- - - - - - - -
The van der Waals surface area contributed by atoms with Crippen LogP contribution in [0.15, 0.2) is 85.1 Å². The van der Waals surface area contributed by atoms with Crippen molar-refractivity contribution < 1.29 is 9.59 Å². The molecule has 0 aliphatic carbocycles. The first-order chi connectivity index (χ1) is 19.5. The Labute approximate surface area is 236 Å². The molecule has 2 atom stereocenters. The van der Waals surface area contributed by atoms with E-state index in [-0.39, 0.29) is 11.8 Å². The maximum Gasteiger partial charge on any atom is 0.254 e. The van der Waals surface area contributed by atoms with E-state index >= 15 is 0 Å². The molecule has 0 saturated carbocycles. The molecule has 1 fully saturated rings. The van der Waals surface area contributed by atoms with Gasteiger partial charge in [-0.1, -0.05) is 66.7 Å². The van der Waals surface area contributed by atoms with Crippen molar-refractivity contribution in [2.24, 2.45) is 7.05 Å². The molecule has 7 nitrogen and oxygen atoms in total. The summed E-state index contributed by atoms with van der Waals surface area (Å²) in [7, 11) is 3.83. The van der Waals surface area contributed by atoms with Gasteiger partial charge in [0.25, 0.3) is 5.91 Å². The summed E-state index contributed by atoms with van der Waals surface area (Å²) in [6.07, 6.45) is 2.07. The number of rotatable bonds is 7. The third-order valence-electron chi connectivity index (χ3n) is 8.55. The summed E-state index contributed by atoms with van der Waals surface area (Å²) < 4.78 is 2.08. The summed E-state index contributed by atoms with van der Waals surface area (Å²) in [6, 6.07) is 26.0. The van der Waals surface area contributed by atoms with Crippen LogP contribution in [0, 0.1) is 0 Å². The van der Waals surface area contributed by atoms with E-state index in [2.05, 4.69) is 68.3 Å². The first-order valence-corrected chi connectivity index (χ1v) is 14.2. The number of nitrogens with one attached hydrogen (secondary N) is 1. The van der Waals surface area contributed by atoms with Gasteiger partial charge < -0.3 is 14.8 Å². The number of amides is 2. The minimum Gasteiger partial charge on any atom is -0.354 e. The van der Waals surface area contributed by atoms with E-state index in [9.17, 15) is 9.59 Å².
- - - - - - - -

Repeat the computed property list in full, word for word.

The van der Waals surface area contributed by atoms with Crippen LogP contribution in [0.15, 0.2) is 85.1 Å². The van der Waals surface area contributed by atoms with Crippen molar-refractivity contribution < 1.29 is 9.59 Å². The molecule has 0 aliphatic carbocycles. The first-order chi connectivity index (χ1) is 19.5. The Labute approximate surface area is 236 Å². The molecule has 2 atom stereocenters. The van der Waals surface area contributed by atoms with E-state index in [-0.39, 0.29) is 11.8 Å². The maximum Gasteiger partial charge on any atom is 0.254 e. The van der Waals surface area contributed by atoms with E-state index >= 15 is 0 Å². The molecule has 0 saturated carbocycles. The molecule has 1 fully saturated rings. The van der Waals surface area contributed by atoms with Gasteiger partial charge in [-0.1, -0.05) is 66.7 Å². The van der Waals surface area contributed by atoms with Crippen molar-refractivity contribution in [2.24, 2.45) is 7.05 Å². The molecule has 7 nitrogen and oxygen atoms in total. The summed E-state index contributed by atoms with van der Waals surface area (Å²) in [7, 11) is 3.83. The van der Waals surface area contributed by atoms with Gasteiger partial charge in [0.25, 0.3) is 5.91 Å². The summed E-state index contributed by atoms with van der Waals surface area (Å²) in [6.07, 6.45) is 2.07. The number of rotatable bonds is 7. The third-order valence-electron chi connectivity index (χ3n) is 8.55. The summed E-state index contributed by atoms with van der Waals surface area (Å²) < 4.78 is 2.08. The summed E-state index contributed by atoms with van der Waals surface area (Å²) in [6, 6.07) is 26.0. The van der Waals surface area contributed by atoms with Crippen LogP contribution in [0, 0.1) is 0 Å². The van der Waals surface area contributed by atoms with E-state index in [2.05, 4.69) is 68.3 Å². The first-order valence-corrected chi connectivity index (χ1v) is 14.2. The number of nitrogens with one attached hydrogen (secondary N) is 1. The van der Waals surface area contributed by atoms with Gasteiger partial charge < -0.3 is 14.8 Å². The number of amides is 2. The minimum Gasteiger partial charge on any atom is -0.354 e. The van der Waals surface area contributed by atoms with E-state index in [9.17, 15) is 9.59 Å².